Paired with a great squad consisting of a product owner, design intern, scrum master, QA tester and 2 developers , I mapped the user experience concept with features that address customer behaviors and buying motivations.
I strategically created frameworks and prototypes to share the vision and design principles. We used usertesting.com to gain insights about the new design to validate any idea we had about the new flow.
After getting a clear idea about the product, the Product owner, Scrum master and myself worked with the developers to help breakdown the design in small workable stories for development.
Through collaborative sketch sessions with Modern Golf managers, we brought their brand vision to life while keeping customer motivation in mind.
This project started with a mapping session, card sorting for page content. I started the design in the mobile view and then constructed journeys, wireframes, prototypes and design specs.
I designed up and presented works to gain buy‐in from managers, directors and other design team members throughout the project lifecycle. Working closely mentoring my intern we shared ideas on the final visual design.
Success for this project was measured by the amount out new customer we were able to funnel into the commerce flow. Followed by the increase of interaction with the module and reduction of bounce rate.
For start of this project we focused on the pricing lockup, allowing customers to seamlessly configure their phone.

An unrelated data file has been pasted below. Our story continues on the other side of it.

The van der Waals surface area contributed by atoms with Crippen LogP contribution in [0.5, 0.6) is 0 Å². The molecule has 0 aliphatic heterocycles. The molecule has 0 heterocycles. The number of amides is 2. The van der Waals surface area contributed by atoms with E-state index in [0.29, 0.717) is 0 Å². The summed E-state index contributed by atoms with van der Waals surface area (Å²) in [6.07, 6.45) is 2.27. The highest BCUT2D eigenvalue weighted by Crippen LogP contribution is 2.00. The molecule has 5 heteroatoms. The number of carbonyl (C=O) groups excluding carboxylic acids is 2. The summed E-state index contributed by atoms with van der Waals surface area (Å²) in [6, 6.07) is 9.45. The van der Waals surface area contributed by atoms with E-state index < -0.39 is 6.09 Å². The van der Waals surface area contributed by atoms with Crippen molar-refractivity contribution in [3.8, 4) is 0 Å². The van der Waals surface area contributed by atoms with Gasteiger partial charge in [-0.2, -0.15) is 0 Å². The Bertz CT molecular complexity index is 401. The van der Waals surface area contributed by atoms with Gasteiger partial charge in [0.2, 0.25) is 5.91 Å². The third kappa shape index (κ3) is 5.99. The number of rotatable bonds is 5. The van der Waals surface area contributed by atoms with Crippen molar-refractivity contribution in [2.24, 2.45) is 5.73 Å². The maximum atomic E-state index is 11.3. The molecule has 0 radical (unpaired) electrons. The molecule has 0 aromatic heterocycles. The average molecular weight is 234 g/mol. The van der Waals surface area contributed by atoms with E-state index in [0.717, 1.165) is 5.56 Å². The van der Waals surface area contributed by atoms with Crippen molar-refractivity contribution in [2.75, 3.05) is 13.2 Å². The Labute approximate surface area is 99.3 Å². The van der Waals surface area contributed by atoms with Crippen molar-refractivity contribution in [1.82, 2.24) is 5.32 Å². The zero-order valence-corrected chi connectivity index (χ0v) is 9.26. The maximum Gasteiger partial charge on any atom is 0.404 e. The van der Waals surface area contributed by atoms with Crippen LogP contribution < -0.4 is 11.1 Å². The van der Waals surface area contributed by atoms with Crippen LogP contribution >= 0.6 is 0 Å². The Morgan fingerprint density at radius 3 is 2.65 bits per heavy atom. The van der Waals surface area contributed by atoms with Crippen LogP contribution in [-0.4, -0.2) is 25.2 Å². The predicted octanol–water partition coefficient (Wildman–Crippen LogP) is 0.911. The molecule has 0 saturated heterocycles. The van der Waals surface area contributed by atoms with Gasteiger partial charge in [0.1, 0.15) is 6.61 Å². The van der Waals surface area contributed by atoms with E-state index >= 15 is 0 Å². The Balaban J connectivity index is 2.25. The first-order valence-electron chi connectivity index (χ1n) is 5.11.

Through a top-down approach to define the overall structure of the experience, I sketched and storyboarded ideas about the arrangement of user interface. Starting broad helped our vision to evolve into something tangible.
The original product page price lock up, customers said was confusing and didn’t support multi price points. Analytics uncovered that customers where not identify who they were, nor did they read any of the copy.
We favoured to show each section in small bite sized chunks to allow the customer to focus on the task at hand and read the content of the page. This proved to work in usertesting, but when it live however not enough customers didn’t interact with lock-up. Those who did, entered the commerce flow and completed the flow.View the prototype
A week later we released a fix, after digging into the analytics from the first iteration and we made the interactive element look more like buttons, we believed that if the elements looked more like buttons customers had more of an affinity to click them. This proved to be correct.
Following this iteration the business launched their new plan and price point. The page preformed well, unfortunately the new plan and price were available in-store only. So this increased out bounce rate and drove more traffic to the find a store page.
Receiving feedback from our internal partners, we need to pivot and quickly iterate to be able to show prices on page load. This concept ran in a A/B test against the Quick fix. The results of the test show very little change only with an increased bounce rate. We hypothesized that the customers saw the prices they wanted and then either got all the information they needed, or knew where their closest store was.
Hot off the heals of the billboard, not being the most elegant design. We wanted to take the learning from the progressive reveal model of the original iteration, but show the multiple price points on page load. Allowing the customer to focus on the more complex action. This also allowed up to decouple the customer selection and move it to the end of the flow. From our research we favoured drop downs for elements with multiple selections like colour and storage size.
The new layout merged design and business goals. It had the lowest of the bounce rates, less people exiting to the find a store page and better equipped customers into our commerce flow. Which allowed us to move forward to the next iteration of allowing customers to pick or configure a plan when the pick their phone.View the prototype